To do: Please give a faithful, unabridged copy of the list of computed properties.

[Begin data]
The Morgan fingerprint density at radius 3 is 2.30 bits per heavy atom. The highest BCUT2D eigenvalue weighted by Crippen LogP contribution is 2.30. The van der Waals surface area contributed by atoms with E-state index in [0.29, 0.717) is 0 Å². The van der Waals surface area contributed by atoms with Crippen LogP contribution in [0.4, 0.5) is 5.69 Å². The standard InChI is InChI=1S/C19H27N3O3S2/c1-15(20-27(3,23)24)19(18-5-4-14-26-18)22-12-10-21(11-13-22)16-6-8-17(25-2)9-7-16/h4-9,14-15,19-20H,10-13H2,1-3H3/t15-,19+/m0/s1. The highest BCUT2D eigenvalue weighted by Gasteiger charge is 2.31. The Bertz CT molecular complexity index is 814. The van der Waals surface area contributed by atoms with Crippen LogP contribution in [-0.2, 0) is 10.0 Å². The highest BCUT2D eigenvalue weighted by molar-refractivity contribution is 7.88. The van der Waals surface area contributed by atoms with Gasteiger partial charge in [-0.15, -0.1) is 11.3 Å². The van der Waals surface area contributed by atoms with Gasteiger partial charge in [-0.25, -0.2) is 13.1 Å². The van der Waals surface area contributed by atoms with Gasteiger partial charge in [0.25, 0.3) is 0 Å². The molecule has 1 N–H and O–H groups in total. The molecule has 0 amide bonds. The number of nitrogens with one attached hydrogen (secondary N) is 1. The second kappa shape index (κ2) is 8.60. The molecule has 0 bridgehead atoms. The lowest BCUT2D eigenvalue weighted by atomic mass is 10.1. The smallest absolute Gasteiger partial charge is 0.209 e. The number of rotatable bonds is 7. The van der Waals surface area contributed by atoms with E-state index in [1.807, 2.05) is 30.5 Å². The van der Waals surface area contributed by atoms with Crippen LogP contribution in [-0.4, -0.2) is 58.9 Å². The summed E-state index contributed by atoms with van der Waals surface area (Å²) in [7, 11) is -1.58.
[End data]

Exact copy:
The Morgan fingerprint density at radius 3 is 2.30 bits per heavy atom. The highest BCUT2D eigenvalue weighted by Crippen LogP contribution is 2.30. The van der Waals surface area contributed by atoms with E-state index in [0.29, 0.717) is 0 Å². The van der Waals surface area contributed by atoms with Crippen LogP contribution in [0.4, 0.5) is 5.69 Å². The standard InChI is InChI=1S/C19H27N3O3S2/c1-15(20-27(3,23)24)19(18-5-4-14-26-18)22-12-10-21(11-13-22)16-6-8-17(25-2)9-7-16/h4-9,14-15,19-20H,10-13H2,1-3H3/t15-,19+/m0/s1. The highest BCUT2D eigenvalue weighted by Gasteiger charge is 2.31. The Bertz CT molecular complexity index is 814. The van der Waals surface area contributed by atoms with Crippen LogP contribution in [-0.2, 0) is 10.0 Å². The highest BCUT2D eigenvalue weighted by molar-refractivity contribution is 7.88. The van der Waals surface area contributed by atoms with Gasteiger partial charge in [-0.15, -0.1) is 11.3 Å². The van der Waals surface area contributed by atoms with Gasteiger partial charge in [-0.25, -0.2) is 13.1 Å². The van der Waals surface area contributed by atoms with Gasteiger partial charge in [0.25, 0.3) is 0 Å². The molecule has 1 N–H and O–H groups in total. The molecule has 0 amide bonds. The number of nitrogens with one attached hydrogen (secondary N) is 1. The second kappa shape index (κ2) is 8.60. The molecule has 0 bridgehead atoms. The lowest BCUT2D eigenvalue weighted by atomic mass is 10.1. The smallest absolute Gasteiger partial charge is 0.209 e. The number of rotatable bonds is 7. The van der Waals surface area contributed by atoms with E-state index in [1.807, 2.05) is 30.5 Å². The van der Waals surface area contributed by atoms with Crippen LogP contribution in [-0.4, -0.2) is 58.9 Å². The summed E-state index contributed by atoms with van der Waals surface area (Å²) in [7, 11) is -1.58.